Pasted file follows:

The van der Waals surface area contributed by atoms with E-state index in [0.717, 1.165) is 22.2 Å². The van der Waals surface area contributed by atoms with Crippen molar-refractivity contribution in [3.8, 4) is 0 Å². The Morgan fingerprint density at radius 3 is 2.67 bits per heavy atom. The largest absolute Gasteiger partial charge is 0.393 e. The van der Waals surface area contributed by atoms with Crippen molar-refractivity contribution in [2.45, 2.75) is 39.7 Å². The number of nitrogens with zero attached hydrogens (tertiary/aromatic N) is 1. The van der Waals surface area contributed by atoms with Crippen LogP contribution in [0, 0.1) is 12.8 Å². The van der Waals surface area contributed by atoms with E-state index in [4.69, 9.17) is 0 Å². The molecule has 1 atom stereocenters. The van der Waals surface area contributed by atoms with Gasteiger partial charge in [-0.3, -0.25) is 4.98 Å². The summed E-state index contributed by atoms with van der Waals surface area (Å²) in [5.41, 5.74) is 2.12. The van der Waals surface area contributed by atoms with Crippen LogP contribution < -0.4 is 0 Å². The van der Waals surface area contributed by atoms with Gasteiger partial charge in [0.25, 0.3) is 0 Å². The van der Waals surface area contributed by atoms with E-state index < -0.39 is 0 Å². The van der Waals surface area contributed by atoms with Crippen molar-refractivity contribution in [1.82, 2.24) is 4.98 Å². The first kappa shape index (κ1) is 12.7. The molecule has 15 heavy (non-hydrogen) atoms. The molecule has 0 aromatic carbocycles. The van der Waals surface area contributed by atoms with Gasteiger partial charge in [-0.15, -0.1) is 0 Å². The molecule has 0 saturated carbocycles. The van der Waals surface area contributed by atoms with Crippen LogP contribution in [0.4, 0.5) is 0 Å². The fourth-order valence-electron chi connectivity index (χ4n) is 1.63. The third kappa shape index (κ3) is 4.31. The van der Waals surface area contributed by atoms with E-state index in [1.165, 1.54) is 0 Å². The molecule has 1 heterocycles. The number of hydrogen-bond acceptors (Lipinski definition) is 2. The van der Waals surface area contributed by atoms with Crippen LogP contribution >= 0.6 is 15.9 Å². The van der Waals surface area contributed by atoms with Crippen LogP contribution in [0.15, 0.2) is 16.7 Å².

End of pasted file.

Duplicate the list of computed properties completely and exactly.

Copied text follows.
The van der Waals surface area contributed by atoms with E-state index in [0.717, 1.165) is 22.2 Å². The van der Waals surface area contributed by atoms with Crippen molar-refractivity contribution in [3.8, 4) is 0 Å². The Morgan fingerprint density at radius 3 is 2.67 bits per heavy atom. The largest absolute Gasteiger partial charge is 0.393 e. The van der Waals surface area contributed by atoms with Crippen molar-refractivity contribution in [2.45, 2.75) is 39.7 Å². The number of nitrogens with zero attached hydrogens (tertiary/aromatic N) is 1. The van der Waals surface area contributed by atoms with Crippen LogP contribution in [0, 0.1) is 12.8 Å². The van der Waals surface area contributed by atoms with E-state index in [4.69, 9.17) is 0 Å². The molecule has 1 atom stereocenters. The van der Waals surface area contributed by atoms with Gasteiger partial charge in [-0.3, -0.25) is 4.98 Å². The summed E-state index contributed by atoms with van der Waals surface area (Å²) in [5.41, 5.74) is 2.12. The van der Waals surface area contributed by atoms with Crippen LogP contribution < -0.4 is 0 Å². The van der Waals surface area contributed by atoms with Gasteiger partial charge in [0.25, 0.3) is 0 Å². The van der Waals surface area contributed by atoms with E-state index < -0.39 is 0 Å². The van der Waals surface area contributed by atoms with Crippen molar-refractivity contribution in [1.82, 2.24) is 4.98 Å². The first kappa shape index (κ1) is 12.7. The molecule has 15 heavy (non-hydrogen) atoms. The molecule has 0 aromatic carbocycles. The van der Waals surface area contributed by atoms with Gasteiger partial charge in [-0.15, -0.1) is 0 Å². The molecule has 0 saturated carbocycles. The van der Waals surface area contributed by atoms with Crippen LogP contribution in [0.4, 0.5) is 0 Å². The fourth-order valence-electron chi connectivity index (χ4n) is 1.63. The third kappa shape index (κ3) is 4.31. The van der Waals surface area contributed by atoms with E-state index in [1.165, 1.54) is 0 Å². The molecule has 1 heterocycles. The number of hydrogen-bond acceptors (Lipinski definition) is 2. The van der Waals surface area contributed by atoms with Crippen LogP contribution >= 0.6 is 15.9 Å². The van der Waals surface area contributed by atoms with Crippen LogP contribution in [0.15, 0.2) is 16.7 Å².